Election Strategery: The NDP
Today, we start off with those lovable losers, the New Democrats.
The 2004 Campaign: Layton made some major gaffes early when he blamed Paul Martin for killing homeless people and mused that he'd tear up the Clarity Act (as an aside: even PMPM is on the Clarity bandwagon these days). Layton was accused by many of being too "chippy" in the debates and not appearing prime ministerial enough. Despite all this, his party found itself near 20% in the polls heading into the last weekend of the campaign. Then, NDP voters jumped in droves to the Liberals to "Stop Harper".
The Result: 19 Seats, 16% of the popular vote, and Layton barely beat Dennis Mills to win his own seat.
Since Then: Ask anyone, and they'll admit the Dippers have been the big winners of this Parliament. Layton has shown everyone that it's not size that matters, it's how you use it. Despite only 19 seats (now 18), he forced the Liberals to re-write their budget to suit his liking and is now controlling the timing of the next election. In addition, he's allowed the Tories to play "bad Cop" on Adscam, while he talks about the issues and "making Parliament work". He's looked like a Statesman, and has been consistently at 20% in the polls.
The Leader: Jack Layton. He's certainly the most highly respected of the three federalist chiefs. He's had a lot to learn during his time in Ottawa and seems to have come a long way over the past two years. He'd jumped straight from A-ball to the majors before the last election so he should perform better this time with the experience of 2004 under his belt.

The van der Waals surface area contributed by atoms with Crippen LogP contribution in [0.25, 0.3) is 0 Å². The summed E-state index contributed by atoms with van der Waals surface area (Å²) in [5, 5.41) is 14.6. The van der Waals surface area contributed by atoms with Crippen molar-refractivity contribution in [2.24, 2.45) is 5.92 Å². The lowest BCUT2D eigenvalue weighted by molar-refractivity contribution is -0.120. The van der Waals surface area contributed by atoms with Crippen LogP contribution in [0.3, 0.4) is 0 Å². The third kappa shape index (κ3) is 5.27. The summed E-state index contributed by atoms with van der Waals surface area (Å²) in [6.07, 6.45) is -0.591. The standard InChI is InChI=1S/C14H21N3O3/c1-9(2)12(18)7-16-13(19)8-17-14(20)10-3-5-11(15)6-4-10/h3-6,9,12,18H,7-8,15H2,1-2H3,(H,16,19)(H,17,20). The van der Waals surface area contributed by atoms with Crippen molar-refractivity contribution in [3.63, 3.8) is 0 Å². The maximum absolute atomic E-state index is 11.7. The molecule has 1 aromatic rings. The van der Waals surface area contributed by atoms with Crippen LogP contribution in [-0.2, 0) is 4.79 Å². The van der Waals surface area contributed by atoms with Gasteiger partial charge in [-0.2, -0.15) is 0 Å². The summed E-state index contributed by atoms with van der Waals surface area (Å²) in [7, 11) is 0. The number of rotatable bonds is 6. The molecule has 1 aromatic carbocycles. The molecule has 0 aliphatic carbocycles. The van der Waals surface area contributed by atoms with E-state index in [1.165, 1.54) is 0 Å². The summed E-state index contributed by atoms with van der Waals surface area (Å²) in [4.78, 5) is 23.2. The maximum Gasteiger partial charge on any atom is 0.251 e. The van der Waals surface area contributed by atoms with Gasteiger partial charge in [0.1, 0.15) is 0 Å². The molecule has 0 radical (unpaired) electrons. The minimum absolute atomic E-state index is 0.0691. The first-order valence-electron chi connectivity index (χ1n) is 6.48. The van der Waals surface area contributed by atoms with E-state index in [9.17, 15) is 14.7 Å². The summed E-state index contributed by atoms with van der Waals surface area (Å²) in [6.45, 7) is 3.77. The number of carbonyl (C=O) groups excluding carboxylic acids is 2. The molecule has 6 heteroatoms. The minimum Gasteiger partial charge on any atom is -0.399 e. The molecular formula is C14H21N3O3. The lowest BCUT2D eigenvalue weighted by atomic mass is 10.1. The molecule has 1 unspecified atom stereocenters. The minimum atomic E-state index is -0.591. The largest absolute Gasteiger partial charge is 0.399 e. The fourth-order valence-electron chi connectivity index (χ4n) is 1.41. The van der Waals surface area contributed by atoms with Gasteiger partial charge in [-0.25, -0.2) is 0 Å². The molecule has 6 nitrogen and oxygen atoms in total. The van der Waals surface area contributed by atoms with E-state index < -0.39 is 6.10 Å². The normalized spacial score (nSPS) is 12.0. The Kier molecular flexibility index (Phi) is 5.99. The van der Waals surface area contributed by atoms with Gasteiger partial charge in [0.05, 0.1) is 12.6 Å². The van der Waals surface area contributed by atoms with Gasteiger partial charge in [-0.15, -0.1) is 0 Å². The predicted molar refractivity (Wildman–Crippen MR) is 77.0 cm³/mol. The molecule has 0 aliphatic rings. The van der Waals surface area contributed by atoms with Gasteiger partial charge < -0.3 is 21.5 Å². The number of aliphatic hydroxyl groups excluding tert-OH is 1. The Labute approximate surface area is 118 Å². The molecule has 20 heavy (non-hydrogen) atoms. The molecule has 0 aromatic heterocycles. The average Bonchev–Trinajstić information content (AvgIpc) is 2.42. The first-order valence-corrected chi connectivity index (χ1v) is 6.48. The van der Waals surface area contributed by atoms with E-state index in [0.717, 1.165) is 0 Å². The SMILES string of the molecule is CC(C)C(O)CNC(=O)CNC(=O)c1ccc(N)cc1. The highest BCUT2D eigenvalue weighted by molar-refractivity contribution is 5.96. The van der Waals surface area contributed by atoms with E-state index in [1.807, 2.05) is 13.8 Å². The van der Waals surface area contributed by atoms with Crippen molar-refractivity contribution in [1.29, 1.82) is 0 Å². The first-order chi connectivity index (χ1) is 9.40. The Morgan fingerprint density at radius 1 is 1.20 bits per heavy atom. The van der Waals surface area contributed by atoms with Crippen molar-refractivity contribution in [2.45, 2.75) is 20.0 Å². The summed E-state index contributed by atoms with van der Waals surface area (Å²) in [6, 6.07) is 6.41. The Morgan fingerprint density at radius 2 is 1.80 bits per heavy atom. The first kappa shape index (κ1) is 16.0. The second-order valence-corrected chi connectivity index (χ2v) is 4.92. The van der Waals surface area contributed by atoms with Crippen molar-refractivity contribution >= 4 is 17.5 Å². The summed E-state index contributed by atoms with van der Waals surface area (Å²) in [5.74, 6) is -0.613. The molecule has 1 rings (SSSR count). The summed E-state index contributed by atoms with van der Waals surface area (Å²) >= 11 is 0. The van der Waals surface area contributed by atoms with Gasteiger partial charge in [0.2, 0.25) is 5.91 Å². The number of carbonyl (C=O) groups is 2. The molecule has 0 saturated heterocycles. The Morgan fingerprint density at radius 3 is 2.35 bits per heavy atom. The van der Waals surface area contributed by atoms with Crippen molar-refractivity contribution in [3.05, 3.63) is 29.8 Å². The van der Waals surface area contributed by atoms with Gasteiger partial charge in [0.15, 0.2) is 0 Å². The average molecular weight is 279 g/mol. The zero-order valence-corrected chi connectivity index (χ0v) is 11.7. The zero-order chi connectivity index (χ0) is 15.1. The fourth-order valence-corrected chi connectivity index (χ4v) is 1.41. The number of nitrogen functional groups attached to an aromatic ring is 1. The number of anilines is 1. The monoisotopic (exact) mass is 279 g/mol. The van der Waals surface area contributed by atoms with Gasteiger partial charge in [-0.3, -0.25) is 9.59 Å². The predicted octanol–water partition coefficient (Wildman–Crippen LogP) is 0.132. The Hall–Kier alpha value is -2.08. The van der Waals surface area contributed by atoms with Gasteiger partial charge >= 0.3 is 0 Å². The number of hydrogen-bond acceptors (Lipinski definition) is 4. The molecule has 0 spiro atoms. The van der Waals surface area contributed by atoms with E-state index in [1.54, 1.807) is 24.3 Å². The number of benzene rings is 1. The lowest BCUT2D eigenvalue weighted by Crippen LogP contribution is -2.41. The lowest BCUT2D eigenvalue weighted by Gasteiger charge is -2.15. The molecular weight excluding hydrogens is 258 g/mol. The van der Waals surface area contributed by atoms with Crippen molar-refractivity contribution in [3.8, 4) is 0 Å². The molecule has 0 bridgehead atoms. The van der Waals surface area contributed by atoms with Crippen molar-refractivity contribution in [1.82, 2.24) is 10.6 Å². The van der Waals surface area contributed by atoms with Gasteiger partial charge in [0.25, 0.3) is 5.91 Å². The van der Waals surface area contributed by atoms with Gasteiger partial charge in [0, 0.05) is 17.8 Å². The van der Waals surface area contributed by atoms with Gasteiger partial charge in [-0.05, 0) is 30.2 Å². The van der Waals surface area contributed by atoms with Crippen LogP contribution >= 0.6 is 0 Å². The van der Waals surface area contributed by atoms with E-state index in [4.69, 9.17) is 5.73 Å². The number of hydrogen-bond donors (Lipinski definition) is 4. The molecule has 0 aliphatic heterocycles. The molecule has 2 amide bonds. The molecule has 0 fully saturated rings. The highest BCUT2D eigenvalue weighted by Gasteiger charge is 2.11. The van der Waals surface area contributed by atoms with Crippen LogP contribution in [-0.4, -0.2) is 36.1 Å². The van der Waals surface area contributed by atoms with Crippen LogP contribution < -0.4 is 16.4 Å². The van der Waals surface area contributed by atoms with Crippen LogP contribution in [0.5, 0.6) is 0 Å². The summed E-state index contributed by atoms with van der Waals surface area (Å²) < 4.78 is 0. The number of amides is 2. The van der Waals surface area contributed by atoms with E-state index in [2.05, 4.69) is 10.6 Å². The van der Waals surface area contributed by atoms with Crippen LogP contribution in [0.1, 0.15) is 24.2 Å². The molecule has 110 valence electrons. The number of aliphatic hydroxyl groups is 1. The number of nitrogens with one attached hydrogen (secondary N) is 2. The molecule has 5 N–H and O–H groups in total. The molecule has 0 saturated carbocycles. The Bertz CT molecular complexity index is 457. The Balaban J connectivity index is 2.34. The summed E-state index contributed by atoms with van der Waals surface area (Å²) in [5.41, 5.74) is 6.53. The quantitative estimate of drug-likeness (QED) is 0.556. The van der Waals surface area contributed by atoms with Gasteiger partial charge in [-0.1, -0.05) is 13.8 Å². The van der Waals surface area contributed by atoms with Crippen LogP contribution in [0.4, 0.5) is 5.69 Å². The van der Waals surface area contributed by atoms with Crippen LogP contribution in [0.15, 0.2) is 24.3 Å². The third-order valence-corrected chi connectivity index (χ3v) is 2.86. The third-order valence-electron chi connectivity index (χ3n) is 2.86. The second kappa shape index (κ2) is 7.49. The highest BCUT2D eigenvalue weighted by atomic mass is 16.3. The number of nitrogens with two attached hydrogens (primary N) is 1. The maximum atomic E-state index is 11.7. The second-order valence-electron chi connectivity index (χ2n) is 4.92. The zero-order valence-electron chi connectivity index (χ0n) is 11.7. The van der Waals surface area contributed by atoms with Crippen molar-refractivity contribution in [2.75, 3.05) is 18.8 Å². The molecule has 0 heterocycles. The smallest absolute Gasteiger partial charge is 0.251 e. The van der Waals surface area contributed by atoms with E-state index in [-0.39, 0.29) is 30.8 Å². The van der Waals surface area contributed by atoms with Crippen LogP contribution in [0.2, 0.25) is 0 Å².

The Team: Ed Broadbent won't be running again. And Bev Desjarlais in gone after losing her nomination (likely over her opposition to equal marriage). Apparently the NDP have actually recruited a few candidates with banking and/or economics backgrounds which is a small miracle in itself.
Unofficial Slogan: "Have you seen the other guys?"
Campaign Song: Nelly Furtado's Powerless.The Issue: Jack used private health care to distance himself from the Liberals. This is a risky strategy since voters tend to flock to the Liberals when health care becomes the issue. Of course, if Jack can paint the Liberals and Tories with the same brush, it could be a winner.
Key Strategy: Above all else, the goal of the NDP this election should be to prevent their voters from bleeding to the Liberals in a "Stop Harper" movement. I did a rough calculation after the last election and the late rush to the Liberals likely cost the NDP around 13 seats. Because of this, Layton needs to bite his tongue and play nice with Stephen. Make it known that he could work with the Conservatives in a minority situation. Let it slip that you like Harper's ethics package and would back it. And, above all else, don't play into Martin's hands when the talk of private health care, abortion, and minority rights is brought up. I know the NDP is in a lot of tight races with the Tories, but voters on the ground don't realize this. So, when they want to stop Harper, they'll vote Liberal even if they're in a Tory/NDP riding where the Liberals have no chance in hell of winning.
1. Don't forget the corruption issue.
2. Emphasize how your party tried to "make parliament work".
3. Look statesmanlike during debates. From all indication, there could be four debates this time, and with fewer candidates going door to door in the cold, the national campaign will take on greater importance.
4. Be frank about your prospects - you aren't going to win and everybody knows this. Be blunt about wanting to be the balance of power.
5. Watch out for the Green Party.
Prediction: I'll go into specific seat predictions later, but it's safe to say the NDP will finish somewhere from 20 to 30 seats. Expect some gains in Saskatchewan and BC.